He asked if we could have sex. I agreed at the time because I thought he was the man I would spend the rest of my life with. Little did I know that this would be an experience I would regret till today. 

Anyways I told him I was still a virgin and he knew that, but he kept talking to me about why he should take it from me and why I would feel like a “real woman” after having sex. So after a number of chats and him pushing me I agreed. We were laying on his bed and he was ready to “you know” do the deed. I had a rush of panic come over me and I could no longer go through with it. I then said NO, and asked him to stop. He ignored me and after saying No three more times he did it and took my innocence from me and violated me. I remember crying as it happened and feeling like I had an out of body experience. It was painful and I knew when it happened that this was not right and that I didn’t want it. After the experience he told me he loved me and I asked him whether he heard me say no and stop. He said yes, and then validated what he did as not being rape, but said that when a guy gets to the point of no return sexually it was unfair to ask the guy to stop. He also excused his rape behavior and misogyny by saying he knew what was best for me and that I should feel proud that an older man took away my treasure. Sadly at the time I believed his dribble and we continued dating till I left high school for the reason of feeling distant from each other.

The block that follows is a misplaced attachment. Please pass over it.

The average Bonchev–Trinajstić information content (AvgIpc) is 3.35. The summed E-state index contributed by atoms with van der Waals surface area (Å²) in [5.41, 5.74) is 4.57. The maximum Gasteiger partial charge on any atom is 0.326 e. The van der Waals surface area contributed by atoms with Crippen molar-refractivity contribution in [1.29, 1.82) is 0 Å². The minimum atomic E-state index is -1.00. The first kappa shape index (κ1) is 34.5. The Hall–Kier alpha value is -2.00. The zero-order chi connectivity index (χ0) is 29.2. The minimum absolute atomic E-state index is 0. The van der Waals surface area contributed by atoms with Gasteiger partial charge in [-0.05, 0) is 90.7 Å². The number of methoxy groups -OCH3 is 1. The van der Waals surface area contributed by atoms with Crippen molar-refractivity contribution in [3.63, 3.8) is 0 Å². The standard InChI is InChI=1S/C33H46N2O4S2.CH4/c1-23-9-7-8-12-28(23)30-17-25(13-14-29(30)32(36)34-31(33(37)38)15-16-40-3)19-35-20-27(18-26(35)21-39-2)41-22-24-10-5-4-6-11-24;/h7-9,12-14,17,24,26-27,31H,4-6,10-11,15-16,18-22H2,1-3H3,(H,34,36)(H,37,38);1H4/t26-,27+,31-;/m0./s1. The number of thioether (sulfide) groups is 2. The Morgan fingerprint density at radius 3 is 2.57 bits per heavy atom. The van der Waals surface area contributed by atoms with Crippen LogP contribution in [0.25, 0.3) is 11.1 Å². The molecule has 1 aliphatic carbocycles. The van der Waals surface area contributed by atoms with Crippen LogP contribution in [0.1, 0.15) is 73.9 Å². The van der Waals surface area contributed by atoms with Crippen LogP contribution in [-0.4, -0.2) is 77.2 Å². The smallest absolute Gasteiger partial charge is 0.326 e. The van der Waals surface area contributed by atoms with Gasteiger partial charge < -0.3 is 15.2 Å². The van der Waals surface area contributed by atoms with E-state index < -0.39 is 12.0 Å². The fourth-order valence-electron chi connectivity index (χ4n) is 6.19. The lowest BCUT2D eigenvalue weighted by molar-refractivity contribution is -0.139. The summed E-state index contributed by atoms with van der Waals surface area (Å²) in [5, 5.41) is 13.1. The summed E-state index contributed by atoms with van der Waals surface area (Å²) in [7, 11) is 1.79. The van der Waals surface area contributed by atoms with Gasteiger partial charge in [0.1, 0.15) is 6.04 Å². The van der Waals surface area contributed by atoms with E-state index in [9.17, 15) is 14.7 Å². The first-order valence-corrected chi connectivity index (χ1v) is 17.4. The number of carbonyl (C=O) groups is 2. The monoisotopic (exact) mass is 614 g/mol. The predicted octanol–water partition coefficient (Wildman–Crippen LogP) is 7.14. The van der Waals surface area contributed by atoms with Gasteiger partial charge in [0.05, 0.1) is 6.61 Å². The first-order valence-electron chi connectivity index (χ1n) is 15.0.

from Flickr Creative Commons by Ben Schumin

Thinking back now, I realize that I didn’t understand what consent really meant and I wish I broke up with him after that instead of falling for his brainwashing. He was controlling, toxic and misogynistic. I was his possession rather than his equal. I know that now because I understand more about what it means to be a woman and more specifically being an Asian woman. I wasn’t going to share this but having shared it in other social media groups I realize that this experience I had is not isolated and many Asian women from all over have told me that they had the same experience, almost a mirror image of my own. I also know that what happened to me was rape and that when a woman says no, it really means no. 

I think these experiences which I would never want any other Asian woman or any woman to go through ever has really shaped me as a person and as an activist. I am sharing this story in the hopes of reaching out to other Asian sisters and brothers out there who have had the same or similar experience as I have. Like Chanel Miller, Rowena Chiu and many others who have come out to share their stories in public, the hope is to reach out and talk about the prevalence of sexual assault/rape as a threat and to let all victims know that they are not alone and should never feel like they are.

AsAmNews has Asian America in its heart. We’re an all-volunteer effort of dedicated staff and interns. Check out our Twitter feed and Facebook page for more content. Please consider interning, joining our staff or submitting a story